UPDATE: On August 21, 2013, a US court martial at Fort Meade, Maryland, imposed a 35-year-sentence on Pfc. Bradley Manning.
“The aggressive prosecution and harsh sentencing of Manning not only contrasts sharply with the total impunity of former senior US officials for torture and related abuses, but also far exceeds the sentences most democratic countries impose for public leaks of sensitive information,” said Dinah PoKempner, general counsel at Human Rights Watch.
On July 30, 2013, Pfc. Bradley Manning was convicted of 19 of 22 counts by a US court martial in Fort Meade, Maryland, for leaking thousands of government documents to the online publisher Wikileaks for public dissemination. The military judge, Col. Denise Lind, acquitted Manning of the most serious charge, “aiding the enemy.” The cumulative charges could amount to 136 years of prison time for Manning. The sentencing phase of his trial will begin on July 31.
The US government decided to proceed with prosecuting Manning after he pled guilty to 10 charges, carrying a total maximum sentence of 20 years in prison. The government accused Manning under the Espionage Act of disclosing sensitive national defense-related information to an unauthorized party, Wikileaks – essentially what Manning had already confessed.
Under the Espionage Act, the government did not have to prove that the information actually harmed national security, nor could Manning defend himself by showing the information was of strong public importance. In this way, the antiquated law fails to protect both the public’s right to information and the speaker’s right to disclose matters of pressing public interest.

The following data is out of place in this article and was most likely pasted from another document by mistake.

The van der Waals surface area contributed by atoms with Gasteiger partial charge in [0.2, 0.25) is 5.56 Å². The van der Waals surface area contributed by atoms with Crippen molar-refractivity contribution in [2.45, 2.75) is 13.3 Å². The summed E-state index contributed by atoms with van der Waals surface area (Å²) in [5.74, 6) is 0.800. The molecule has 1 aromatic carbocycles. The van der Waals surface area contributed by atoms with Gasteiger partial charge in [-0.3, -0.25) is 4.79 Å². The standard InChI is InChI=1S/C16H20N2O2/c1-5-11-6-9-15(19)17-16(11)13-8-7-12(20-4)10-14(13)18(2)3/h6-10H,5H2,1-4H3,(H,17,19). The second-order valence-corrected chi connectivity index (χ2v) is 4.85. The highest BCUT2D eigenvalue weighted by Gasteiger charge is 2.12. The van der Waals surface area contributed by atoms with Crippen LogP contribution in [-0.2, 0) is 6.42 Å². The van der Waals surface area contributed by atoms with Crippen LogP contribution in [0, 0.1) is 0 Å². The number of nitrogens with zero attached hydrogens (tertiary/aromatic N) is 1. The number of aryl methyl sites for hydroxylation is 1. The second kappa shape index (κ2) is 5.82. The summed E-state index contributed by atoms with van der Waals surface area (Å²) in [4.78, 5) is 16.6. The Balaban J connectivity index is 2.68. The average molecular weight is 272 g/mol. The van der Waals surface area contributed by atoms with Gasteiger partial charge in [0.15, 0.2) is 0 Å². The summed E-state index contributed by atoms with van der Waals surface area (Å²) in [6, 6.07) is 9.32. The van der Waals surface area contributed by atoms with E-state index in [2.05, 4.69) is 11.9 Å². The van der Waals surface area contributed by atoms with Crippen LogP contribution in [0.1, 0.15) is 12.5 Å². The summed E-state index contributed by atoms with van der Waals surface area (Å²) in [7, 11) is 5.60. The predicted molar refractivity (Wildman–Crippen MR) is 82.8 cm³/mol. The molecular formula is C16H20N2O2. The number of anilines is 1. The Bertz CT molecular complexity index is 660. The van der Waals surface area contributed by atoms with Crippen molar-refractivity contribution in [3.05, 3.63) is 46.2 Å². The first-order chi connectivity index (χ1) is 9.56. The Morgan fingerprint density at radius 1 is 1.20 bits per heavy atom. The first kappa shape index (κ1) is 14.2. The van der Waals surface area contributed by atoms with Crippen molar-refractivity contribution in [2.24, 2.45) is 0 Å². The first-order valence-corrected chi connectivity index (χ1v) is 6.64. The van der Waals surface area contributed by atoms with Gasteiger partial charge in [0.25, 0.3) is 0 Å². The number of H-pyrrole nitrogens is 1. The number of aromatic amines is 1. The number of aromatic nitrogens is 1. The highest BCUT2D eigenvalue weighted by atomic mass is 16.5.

The government’s charge that Manning “aided the enemy” set a chilling precedent, by threatening leakers with prosecution on treason-like charges for any communication to the media that could be thought useful to an adversary. Under this charge, the government did not have to show that Manning actually intended to harm the United States. Rather, the judge ruled, the government only had to prove that Manning would have reason to believe that publishing the information via Wikileaks could potentially aid an enemy such as al-Qaeda, which (like the rest of the public), has Internet access.
The only other case in which a soldier has been prosecuted for indirectly aiding the enemy was in 1863, against a Civil War private who was sentenced to three months’ hard labor for giving a military roster to a newspaper, which printed it. The court declined to dismiss the charge on July 18, for lack of evidence once the government had presented its case, but apparently found the government failed to establish the charge beyond a reasonable doubt. This result, while positive, still leaves a threat of prosecution alive for those who leak information to the media without any actual intent to aid the enemy.
Manning’s trial points to the urgent need for reform in the laws the US has used to prosecute those who leak information to the public, as well as the need for stronger protections for national security whistleblowers.